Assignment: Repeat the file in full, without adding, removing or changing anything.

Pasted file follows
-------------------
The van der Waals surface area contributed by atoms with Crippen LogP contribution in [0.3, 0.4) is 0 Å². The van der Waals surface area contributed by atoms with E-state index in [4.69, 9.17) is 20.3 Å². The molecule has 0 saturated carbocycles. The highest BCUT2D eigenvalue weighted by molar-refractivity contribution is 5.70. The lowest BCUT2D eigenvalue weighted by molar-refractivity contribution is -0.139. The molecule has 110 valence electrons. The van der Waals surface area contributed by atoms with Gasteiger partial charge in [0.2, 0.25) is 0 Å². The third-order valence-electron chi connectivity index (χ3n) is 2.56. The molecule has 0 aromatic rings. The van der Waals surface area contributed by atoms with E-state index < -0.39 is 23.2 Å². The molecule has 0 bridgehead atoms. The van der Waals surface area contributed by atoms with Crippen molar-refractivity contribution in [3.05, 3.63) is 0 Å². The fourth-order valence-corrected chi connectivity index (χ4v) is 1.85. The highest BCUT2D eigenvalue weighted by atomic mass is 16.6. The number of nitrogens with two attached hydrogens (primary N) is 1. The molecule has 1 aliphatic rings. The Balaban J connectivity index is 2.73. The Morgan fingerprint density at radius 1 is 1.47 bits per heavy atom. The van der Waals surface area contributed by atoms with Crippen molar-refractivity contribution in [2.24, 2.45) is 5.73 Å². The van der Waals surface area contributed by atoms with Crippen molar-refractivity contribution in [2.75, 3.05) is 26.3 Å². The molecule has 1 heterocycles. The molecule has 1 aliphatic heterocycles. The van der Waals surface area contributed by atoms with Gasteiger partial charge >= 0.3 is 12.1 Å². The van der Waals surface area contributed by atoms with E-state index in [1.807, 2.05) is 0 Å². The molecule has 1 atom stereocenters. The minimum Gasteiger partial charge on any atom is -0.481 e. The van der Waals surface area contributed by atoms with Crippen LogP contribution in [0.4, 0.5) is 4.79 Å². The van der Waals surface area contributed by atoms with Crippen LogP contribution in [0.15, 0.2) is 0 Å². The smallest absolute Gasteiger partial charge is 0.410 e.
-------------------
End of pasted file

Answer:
The van der Waals surface area contributed by atoms with Crippen LogP contribution in [0.3, 0.4) is 0 Å². The van der Waals surface area contributed by atoms with E-state index in [4.69, 9.17) is 20.3 Å². The molecule has 0 saturated carbocycles. The highest BCUT2D eigenvalue weighted by molar-refractivity contribution is 5.70. The lowest BCUT2D eigenvalue weighted by molar-refractivity contribution is -0.139. The molecule has 110 valence electrons. The van der Waals surface area contributed by atoms with Gasteiger partial charge in [0.2, 0.25) is 0 Å². The third-order valence-electron chi connectivity index (χ3n) is 2.56. The molecule has 0 aromatic rings. The van der Waals surface area contributed by atoms with E-state index < -0.39 is 23.2 Å². The molecule has 0 bridgehead atoms. The van der Waals surface area contributed by atoms with Crippen molar-refractivity contribution in [3.05, 3.63) is 0 Å². The fourth-order valence-corrected chi connectivity index (χ4v) is 1.85. The highest BCUT2D eigenvalue weighted by atomic mass is 16.6. The number of nitrogens with two attached hydrogens (primary N) is 1. The molecule has 1 aliphatic rings. The Balaban J connectivity index is 2.73. The Morgan fingerprint density at radius 1 is 1.47 bits per heavy atom. The van der Waals surface area contributed by atoms with Crippen molar-refractivity contribution in [2.24, 2.45) is 5.73 Å². The van der Waals surface area contributed by atoms with Crippen molar-refractivity contribution in [2.75, 3.05) is 26.3 Å². The molecule has 1 heterocycles. The molecule has 1 aliphatic heterocycles. The van der Waals surface area contributed by atoms with Gasteiger partial charge >= 0.3 is 12.1 Å². The van der Waals surface area contributed by atoms with E-state index in [1.807, 2.05) is 0 Å². The molecule has 1 atom stereocenters. The minimum Gasteiger partial charge on any atom is -0.481 e. The van der Waals surface area contributed by atoms with Crippen LogP contribution in [0.4, 0.5) is 4.79 Å². The van der Waals surface area contributed by atoms with Crippen LogP contribution in [0.15, 0.2) is 0 Å². The smallest absolute Gasteiger partial charge is 0.410 e.